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Measuring ECG signals

  1. Nov 6, 2012 #1
    Hi guys:I have a project to design ECG

    i want to calculate the six leads(I,II,III,aVR,aVL and aVF) by this method:

    A013_Einthovens_triangle.gif
    i will measure the voltage of three probe or electrode(RA,LA and LL) RL as a reference
    by using DAC(digital to analog converter) the DAC connected to PC computer,
    and then calculate(I,II,III,aVR,aVL and aVF) mathematically(by using matlab) according to these equations:
    I=LA-RA,II=LL-RA,III=LL-LA,aVR=-((I+II)/2),aVL=I-(II/2) and aVF=II-(I/2)

    so,what's your opinion about this method versus classical method(other methods)???
     
  2. jcsd
  3. Nov 6, 2012 #2

    berkeman

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    Staff: Mentor

    I believe you mean "ADC". A DAC is an output device, and an ADC is an input device.

    You will need to do some preamplification between the ECG pads and the ADC inputs. Instrumentation amplifiers are traditionally used for this function...

    You also need to consider patient safety in such a design. UL544 is the applicable standard in the US, for example:

    http://ulstandardsinfonet.ul.com/tocs/tocs.asp?fn=0544.toc [Broken]

    You have to be very careful not to let any bias voltages show up between pads on a patient -- they have very low impedance access to the patient's body.
     
    Last edited by a moderator: May 6, 2017
  4. Nov 6, 2012 #3
    I hope I didn't understand...

    You have already realized that only potential differences can be measured, have you?

    For instance, you can measure I, II and III. These voltages are tiny and must be shielded properly before careful preamplification.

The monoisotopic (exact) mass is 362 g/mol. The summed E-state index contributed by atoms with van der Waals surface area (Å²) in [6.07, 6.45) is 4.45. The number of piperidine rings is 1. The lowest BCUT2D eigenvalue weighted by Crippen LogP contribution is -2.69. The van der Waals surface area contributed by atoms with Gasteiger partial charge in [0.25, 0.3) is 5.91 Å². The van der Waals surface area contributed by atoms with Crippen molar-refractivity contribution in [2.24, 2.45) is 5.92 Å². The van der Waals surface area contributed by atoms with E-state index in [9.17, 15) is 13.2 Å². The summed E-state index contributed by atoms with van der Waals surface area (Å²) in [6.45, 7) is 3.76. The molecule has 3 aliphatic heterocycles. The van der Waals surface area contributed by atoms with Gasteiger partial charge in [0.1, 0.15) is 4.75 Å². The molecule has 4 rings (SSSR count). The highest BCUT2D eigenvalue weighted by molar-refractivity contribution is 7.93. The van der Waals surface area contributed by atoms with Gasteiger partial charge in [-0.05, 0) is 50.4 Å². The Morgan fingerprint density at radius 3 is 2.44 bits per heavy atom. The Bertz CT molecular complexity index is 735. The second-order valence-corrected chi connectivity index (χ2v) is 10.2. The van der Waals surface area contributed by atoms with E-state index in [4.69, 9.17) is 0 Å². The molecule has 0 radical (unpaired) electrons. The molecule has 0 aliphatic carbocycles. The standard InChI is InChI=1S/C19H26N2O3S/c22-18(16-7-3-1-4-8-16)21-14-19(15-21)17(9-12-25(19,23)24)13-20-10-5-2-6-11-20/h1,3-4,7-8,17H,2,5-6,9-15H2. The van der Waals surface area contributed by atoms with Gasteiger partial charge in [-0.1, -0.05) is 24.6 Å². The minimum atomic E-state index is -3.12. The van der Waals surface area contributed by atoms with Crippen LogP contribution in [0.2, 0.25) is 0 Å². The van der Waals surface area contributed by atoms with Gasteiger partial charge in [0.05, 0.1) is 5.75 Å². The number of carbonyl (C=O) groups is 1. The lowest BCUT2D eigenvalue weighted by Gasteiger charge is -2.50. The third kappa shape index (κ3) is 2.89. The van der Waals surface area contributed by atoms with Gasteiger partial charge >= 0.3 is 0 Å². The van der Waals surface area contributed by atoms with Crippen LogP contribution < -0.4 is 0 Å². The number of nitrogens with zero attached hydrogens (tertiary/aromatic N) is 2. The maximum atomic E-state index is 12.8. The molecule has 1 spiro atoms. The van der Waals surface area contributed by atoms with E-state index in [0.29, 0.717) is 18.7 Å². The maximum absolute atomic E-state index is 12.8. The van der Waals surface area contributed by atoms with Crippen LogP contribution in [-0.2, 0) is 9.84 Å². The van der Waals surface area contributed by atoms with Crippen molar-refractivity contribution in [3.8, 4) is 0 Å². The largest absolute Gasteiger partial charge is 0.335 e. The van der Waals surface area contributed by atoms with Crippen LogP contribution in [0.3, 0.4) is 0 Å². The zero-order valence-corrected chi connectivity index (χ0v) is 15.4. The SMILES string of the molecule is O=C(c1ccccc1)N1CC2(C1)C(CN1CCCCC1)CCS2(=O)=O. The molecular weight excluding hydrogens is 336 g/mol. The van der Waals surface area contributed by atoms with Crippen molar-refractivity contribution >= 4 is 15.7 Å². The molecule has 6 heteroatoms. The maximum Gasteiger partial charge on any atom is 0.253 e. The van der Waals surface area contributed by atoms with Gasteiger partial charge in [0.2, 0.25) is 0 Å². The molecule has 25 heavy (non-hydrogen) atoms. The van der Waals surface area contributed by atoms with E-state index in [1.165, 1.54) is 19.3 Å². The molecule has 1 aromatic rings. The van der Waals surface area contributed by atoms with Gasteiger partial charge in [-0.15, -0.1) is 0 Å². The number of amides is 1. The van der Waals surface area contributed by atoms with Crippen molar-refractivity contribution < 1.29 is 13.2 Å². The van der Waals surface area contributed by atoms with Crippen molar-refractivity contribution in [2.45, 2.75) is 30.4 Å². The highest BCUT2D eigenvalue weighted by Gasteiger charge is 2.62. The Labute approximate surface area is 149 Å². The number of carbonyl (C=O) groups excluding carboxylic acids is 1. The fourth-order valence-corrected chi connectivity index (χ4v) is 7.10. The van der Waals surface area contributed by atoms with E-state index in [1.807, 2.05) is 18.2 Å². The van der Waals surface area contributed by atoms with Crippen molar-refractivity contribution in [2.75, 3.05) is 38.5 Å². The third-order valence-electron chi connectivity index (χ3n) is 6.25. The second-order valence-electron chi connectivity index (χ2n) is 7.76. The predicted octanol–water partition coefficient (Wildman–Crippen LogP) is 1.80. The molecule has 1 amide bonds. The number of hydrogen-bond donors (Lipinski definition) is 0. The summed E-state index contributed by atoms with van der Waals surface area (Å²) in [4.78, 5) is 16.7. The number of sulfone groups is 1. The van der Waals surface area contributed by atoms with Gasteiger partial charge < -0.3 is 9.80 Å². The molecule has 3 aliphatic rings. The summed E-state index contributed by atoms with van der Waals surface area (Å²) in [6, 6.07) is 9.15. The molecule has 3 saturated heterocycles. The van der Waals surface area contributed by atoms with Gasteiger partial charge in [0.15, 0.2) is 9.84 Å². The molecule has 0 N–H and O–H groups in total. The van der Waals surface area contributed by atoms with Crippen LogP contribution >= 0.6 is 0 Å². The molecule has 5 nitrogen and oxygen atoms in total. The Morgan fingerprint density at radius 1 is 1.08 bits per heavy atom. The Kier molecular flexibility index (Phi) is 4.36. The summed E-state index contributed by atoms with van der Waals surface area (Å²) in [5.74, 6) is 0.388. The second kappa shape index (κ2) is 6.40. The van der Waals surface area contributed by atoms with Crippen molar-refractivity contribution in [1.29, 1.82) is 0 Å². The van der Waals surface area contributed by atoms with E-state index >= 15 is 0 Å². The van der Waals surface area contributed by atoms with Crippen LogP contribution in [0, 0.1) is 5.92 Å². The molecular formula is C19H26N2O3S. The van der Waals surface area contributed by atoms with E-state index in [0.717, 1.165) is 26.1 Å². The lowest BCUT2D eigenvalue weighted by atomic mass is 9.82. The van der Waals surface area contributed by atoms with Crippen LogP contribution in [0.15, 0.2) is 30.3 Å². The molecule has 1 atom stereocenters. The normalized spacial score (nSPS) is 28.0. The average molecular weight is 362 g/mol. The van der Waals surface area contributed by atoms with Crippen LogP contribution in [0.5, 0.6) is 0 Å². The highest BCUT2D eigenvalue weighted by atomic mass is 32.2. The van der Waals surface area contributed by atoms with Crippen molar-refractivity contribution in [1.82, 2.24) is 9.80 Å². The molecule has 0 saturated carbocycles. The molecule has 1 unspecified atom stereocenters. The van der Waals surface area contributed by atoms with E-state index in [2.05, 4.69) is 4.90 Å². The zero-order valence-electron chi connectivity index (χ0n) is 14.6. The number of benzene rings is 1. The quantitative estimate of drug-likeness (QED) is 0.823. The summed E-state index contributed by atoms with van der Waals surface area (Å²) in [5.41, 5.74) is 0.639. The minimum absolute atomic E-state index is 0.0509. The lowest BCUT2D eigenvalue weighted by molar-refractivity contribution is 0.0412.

5. Nov 7, 2012 #4
    yes i mean ADC


    i will use AD620a for preamplification .
     
  6. Nov 7, 2012 #5
    why:smile:

    i don't understand what you mean,can you explain more?
     
  7. Nov 7, 2012 #6
    You have already realized that only potential differences can be measured, have you?

    samaaa, this was a trick question and you flunked.
     
    Last edited by a moderator: Nov 7, 2012
  8. Nov 7, 2012 #7
    he can just reference each to ground guys don't give him a hard time
     
  9. Nov 7, 2012 #8

    marcusl

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    Science Advisor
    Gold Member

    Listen to Berkeman's advice. To protect the body against all faults, no matter how unlikely, it is common and prudent practice to run the instrumentation amplifier from a battery and couple it to the rest of the system through an opto-isolator. Then if your PC power supply shorts, or a meteor hits your computer and it melts down putting 110V onto your ECG amplifier, the human subject cannot be shocked. This is particularly important since ECG gel electrodes are designed to provide a low resistance connection to the body, thus vastly lowering the electrocution threshold.
     
  10. Nov 7, 2012 #9
    Carl Pugh , my english is not strong enough to understand trick question

    trini and marcusl thank you for your advice
     
  11. Nov 7, 2012 #10
    As I read this RL is the Reference - A Relatively neutral point on the Body - regarding Heart function.
    The calculation of I, II and III are highly dependent on these points being linear, between RA and LA for example. So this - while technically valid, is probably not very consistent patient to patient - which is important. In the US this is EKG - I have seen have 6 to 8 electrodes - MANY very smart people have tried to simplify this but the subject is too variable - Humans vary too much to make more assumptions).
     
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